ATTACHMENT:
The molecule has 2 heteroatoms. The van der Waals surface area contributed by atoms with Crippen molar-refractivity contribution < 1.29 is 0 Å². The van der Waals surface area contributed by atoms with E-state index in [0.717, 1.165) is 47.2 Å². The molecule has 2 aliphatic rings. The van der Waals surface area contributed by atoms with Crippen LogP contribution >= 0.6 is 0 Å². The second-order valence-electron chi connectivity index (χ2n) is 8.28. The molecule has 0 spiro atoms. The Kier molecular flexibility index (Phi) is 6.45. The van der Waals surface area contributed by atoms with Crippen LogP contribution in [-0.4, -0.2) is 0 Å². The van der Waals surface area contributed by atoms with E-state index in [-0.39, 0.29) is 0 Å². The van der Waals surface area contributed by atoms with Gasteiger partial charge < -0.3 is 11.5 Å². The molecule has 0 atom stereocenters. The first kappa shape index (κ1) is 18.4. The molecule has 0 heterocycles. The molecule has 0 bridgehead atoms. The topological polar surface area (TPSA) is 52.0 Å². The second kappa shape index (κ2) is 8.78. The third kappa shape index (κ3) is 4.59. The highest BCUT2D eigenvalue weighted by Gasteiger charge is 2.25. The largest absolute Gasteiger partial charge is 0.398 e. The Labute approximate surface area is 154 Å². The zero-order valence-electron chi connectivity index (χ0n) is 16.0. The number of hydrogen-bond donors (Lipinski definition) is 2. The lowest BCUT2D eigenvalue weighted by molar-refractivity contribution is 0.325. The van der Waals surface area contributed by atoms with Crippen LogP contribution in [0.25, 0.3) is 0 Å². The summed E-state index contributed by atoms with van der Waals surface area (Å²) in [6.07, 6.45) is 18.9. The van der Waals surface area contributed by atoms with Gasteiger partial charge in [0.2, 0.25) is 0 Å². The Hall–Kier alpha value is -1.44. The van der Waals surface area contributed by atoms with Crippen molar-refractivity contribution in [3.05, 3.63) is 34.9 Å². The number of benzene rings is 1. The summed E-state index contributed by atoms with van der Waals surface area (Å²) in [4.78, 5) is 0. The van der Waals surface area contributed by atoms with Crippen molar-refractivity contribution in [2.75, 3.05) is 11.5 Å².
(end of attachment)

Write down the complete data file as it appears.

The molecule has 2 heteroatoms. The van der Waals surface area contributed by atoms with Crippen molar-refractivity contribution < 1.29 is 0 Å². The van der Waals surface area contributed by atoms with E-state index in [0.717, 1.165) is 47.2 Å². The molecule has 2 aliphatic rings. The van der Waals surface area contributed by atoms with Crippen LogP contribution >= 0.6 is 0 Å². The second-order valence-electron chi connectivity index (χ2n) is 8.28. The molecule has 0 spiro atoms. The Kier molecular flexibility index (Phi) is 6.45. The van der Waals surface area contributed by atoms with Crippen LogP contribution in [-0.4, -0.2) is 0 Å². The van der Waals surface area contributed by atoms with E-state index in [-0.39, 0.29) is 0 Å². The van der Waals surface area contributed by atoms with Gasteiger partial charge < -0.3 is 11.5 Å². The molecule has 0 atom stereocenters. The first kappa shape index (κ1) is 18.4. The molecule has 0 heterocycles. The molecule has 0 bridgehead atoms. The topological polar surface area (TPSA) is 52.0 Å². The second kappa shape index (κ2) is 8.78. The third kappa shape index (κ3) is 4.59. The highest BCUT2D eigenvalue weighted by Gasteiger charge is 2.25. The largest absolute Gasteiger partial charge is 0.398 e. The Labute approximate surface area is 154 Å². The zero-order valence-electron chi connectivity index (χ0n) is 16.0. The number of hydrogen-bond donors (Lipinski definition) is 2. The lowest BCUT2D eigenvalue weighted by molar-refractivity contribution is 0.325. The van der Waals surface area contributed by atoms with Crippen LogP contribution in [0.25, 0.3) is 0 Å². The summed E-state index contributed by atoms with van der Waals surface area (Å²) in [6.07, 6.45) is 18.9. The van der Waals surface area contributed by atoms with Gasteiger partial charge in [0.2, 0.25) is 0 Å². The Hall–Kier alpha value is -1.44. The van der Waals surface area contributed by atoms with Crippen molar-refractivity contribution in [3.05, 3.63) is 34.9 Å². The number of benzene rings is 1. The summed E-state index contributed by atoms with van der Waals surface area (Å²) in [4.78, 5) is 0. The van der Waals surface area contributed by atoms with Crippen molar-refractivity contribution in [2.75, 3.05) is 11.5 Å².